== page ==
In November 2001, the Government set a target to reduce drug-related deaths in England and Wales by 20 per cent between 1999 and 2004, as part of their action plan to reduce drug-related deaths.
The publication by the Office for National Statistics of data on drug-related deaths in England and Wales during the period 2000-04 in February 2005, showed that there had been an overall reduction of 9.2 per cent against the target.
The action plan was implemented by improving surveillance and monitoring of drugs use, improvised access to and consistency of prescribing treatment and guidance to commissioner and providers of treatment to users on limiting the risk of overdose.
In February 2008, the Government launched Drugs: Protecting Families and Communities, the strategy which sets out new measures to enforce, educate and intervene on drugs, and support those who need it, into treatment. The new strategy emphasises the importance of treatment as a key plank of government policy.
We are committed to providing a comprehensive range of treatment services, that enable drug users to access the service assessed as being most appropriate for their needs.
The number of people receiving treatment has increased by 130 per cent in the past 10 years: 195,000 people received treatment in 2006-07, and almost 50 per cent of all problematical drug users, those who use opiates and/or crack cocaine, are in treatment.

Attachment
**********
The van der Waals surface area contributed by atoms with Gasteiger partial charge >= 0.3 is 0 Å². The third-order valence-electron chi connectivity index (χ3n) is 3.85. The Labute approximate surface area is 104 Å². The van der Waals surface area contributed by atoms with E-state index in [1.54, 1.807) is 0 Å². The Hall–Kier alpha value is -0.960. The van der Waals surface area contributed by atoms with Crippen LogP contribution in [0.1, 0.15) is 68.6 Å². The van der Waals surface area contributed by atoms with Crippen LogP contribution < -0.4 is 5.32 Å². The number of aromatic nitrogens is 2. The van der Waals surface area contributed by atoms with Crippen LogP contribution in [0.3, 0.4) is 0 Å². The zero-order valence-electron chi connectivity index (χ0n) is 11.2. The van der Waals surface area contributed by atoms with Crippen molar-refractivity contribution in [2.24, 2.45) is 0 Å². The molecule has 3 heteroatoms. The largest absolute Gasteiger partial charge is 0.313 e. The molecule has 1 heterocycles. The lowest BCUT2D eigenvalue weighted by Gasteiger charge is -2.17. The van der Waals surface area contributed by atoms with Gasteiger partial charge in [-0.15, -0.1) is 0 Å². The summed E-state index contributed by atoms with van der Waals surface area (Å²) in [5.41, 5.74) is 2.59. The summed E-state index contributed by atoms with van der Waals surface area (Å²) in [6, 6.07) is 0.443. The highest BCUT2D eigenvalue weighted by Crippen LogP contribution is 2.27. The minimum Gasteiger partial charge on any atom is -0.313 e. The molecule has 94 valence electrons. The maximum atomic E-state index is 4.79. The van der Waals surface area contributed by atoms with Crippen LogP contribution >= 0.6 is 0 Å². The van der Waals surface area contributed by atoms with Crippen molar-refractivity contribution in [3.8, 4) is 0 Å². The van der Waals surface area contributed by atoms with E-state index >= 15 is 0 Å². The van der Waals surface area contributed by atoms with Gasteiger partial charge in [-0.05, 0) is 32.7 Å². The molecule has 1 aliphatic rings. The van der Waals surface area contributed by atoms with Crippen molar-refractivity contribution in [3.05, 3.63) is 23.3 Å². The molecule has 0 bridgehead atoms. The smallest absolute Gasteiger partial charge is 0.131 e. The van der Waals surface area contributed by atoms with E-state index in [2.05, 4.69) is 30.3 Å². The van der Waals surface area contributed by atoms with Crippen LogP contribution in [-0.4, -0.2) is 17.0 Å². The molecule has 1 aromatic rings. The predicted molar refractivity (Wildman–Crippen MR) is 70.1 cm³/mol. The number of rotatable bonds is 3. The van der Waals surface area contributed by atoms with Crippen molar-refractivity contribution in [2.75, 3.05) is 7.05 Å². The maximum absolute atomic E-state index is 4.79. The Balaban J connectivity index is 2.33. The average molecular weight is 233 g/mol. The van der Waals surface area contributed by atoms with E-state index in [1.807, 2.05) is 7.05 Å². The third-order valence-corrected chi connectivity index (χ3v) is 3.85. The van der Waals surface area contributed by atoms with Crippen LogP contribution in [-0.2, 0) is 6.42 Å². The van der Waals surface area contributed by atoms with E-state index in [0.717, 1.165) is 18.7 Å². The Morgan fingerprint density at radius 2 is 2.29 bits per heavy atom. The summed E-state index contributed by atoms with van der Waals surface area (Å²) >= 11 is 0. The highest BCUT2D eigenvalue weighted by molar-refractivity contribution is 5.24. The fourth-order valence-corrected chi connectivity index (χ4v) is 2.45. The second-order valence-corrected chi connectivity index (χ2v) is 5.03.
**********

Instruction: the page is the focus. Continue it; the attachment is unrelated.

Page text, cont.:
asked Her Majesty's Government:
Whether, if the Naxolone (N-ALIVE) trial, recently approved for funding by the Medical Research Council which aims at reducing heroin-related deaths by providing users with Naxolone, achieves its projected 30 per cent reduction in deaths, they will consider making it available to all heroin users. [HL5423]
The Medical Research Council is funding the N-ALIVE (NALoxone InVEstigation) pilot randomised controlled trial (RCT). This study will provide evidence on the feasibility of a potential future main RCT—prison-based Naloxone-on-release RCT to reduce drugs-related deaths. Any decision to fund a full trial would be dependent on the results of the feasibility work, which includes the participation of the relevant government departments across the United Kingdom.
Both the pilot and the potential full trial are specifically targeting prisoners with a history of heroin injection, who are at high risk of overdose in the first week of release. Any outcomes from that target group would need to be assessed by the relevant bodies for applicability more widely after the research was reported.